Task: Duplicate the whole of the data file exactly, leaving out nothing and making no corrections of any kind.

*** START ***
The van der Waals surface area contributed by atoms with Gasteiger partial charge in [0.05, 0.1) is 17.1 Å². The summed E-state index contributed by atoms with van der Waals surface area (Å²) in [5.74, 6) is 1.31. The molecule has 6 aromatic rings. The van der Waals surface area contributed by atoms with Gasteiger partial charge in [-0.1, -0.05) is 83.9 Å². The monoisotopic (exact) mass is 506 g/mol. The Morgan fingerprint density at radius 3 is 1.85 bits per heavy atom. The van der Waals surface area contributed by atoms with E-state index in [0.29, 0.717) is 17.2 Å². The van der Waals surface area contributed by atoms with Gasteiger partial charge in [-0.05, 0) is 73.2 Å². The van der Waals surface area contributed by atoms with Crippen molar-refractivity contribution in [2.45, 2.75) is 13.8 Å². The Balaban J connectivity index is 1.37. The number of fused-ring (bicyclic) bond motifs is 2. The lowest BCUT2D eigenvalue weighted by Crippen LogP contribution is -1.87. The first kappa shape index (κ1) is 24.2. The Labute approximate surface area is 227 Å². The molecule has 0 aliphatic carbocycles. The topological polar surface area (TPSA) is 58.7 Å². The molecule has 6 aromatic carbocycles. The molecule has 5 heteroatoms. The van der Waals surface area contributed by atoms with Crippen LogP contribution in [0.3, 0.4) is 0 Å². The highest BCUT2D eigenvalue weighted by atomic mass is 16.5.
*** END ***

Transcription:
The van der Waals surface area contributed by atoms with Gasteiger partial charge in [0.05, 0.1) is 17.1 Å². The summed E-state index contributed by atoms with van der Waals surface area (Å²) in [5.74, 6) is 1.31. The molecule has 6 aromatic rings. The van der Waals surface area contributed by atoms with Gasteiger partial charge in [-0.1, -0.05) is 83.9 Å². The monoisotopic (exact) mass is 506 g/mol. The Morgan fingerprint density at radius 3 is 1.85 bits per heavy atom. The van der Waals surface area contributed by atoms with E-state index in [0.29, 0.717) is 17.2 Å². The van der Waals surface area contributed by atoms with Gasteiger partial charge in [-0.05, 0) is 73.2 Å². The van der Waals surface area contributed by atoms with Crippen molar-refractivity contribution in [2.45, 2.75) is 13.8 Å². The Balaban J connectivity index is 1.37. The number of fused-ring (bicyclic) bond motifs is 2. The lowest BCUT2D eigenvalue weighted by Crippen LogP contribution is -1.87. The first kappa shape index (κ1) is 24.2. The Labute approximate surface area is 227 Å². The molecule has 0 aliphatic carbocycles. The topological polar surface area (TPSA) is 58.7 Å². The molecule has 6 aromatic carbocycles. The molecule has 5 heteroatoms. The van der Waals surface area contributed by atoms with Crippen LogP contribution in [0.3, 0.4) is 0 Å². The highest BCUT2D eigenvalue weighted by atomic mass is 16.5.